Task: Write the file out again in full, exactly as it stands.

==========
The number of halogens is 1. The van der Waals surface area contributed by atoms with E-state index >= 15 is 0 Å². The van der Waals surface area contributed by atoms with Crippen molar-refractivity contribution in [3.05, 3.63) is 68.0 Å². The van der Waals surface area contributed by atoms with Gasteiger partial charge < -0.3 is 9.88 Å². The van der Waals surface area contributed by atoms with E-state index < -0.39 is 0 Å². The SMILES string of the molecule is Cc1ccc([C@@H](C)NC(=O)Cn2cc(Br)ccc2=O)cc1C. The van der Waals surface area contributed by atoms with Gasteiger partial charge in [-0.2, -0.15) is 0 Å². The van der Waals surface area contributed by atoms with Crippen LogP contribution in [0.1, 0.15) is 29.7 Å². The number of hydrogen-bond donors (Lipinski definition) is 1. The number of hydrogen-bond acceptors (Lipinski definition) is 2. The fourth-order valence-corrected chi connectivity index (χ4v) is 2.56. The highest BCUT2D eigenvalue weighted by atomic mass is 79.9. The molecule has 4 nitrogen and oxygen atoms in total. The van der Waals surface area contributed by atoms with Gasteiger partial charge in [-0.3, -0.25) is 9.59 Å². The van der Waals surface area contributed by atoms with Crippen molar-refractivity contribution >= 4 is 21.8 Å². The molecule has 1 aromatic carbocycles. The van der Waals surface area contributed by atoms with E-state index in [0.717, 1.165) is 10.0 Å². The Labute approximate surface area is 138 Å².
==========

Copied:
The number of halogens is 1. The van der Waals surface area contributed by atoms with E-state index >= 15 is 0 Å². The van der Waals surface area contributed by atoms with Crippen molar-refractivity contribution in [3.05, 3.63) is 68.0 Å². The van der Waals surface area contributed by atoms with Gasteiger partial charge < -0.3 is 9.88 Å². The van der Waals surface area contributed by atoms with E-state index < -0.39 is 0 Å². The SMILES string of the molecule is Cc1ccc([C@@H](C)NC(=O)Cn2cc(Br)ccc2=O)cc1C. The van der Waals surface area contributed by atoms with Gasteiger partial charge in [-0.2, -0.15) is 0 Å². The van der Waals surface area contributed by atoms with Crippen LogP contribution in [0.1, 0.15) is 29.7 Å². The number of hydrogen-bond donors (Lipinski definition) is 1. The number of hydrogen-bond acceptors (Lipinski definition) is 2. The fourth-order valence-corrected chi connectivity index (χ4v) is 2.56. The highest BCUT2D eigenvalue weighted by atomic mass is 79.9. The molecule has 4 nitrogen and oxygen atoms in total. The van der Waals surface area contributed by atoms with Gasteiger partial charge in [-0.3, -0.25) is 9.59 Å². The van der Waals surface area contributed by atoms with Crippen molar-refractivity contribution >= 4 is 21.8 Å². The molecule has 1 aromatic carbocycles. The van der Waals surface area contributed by atoms with E-state index in [0.717, 1.165) is 10.0 Å². The Labute approximate surface area is 138 Å².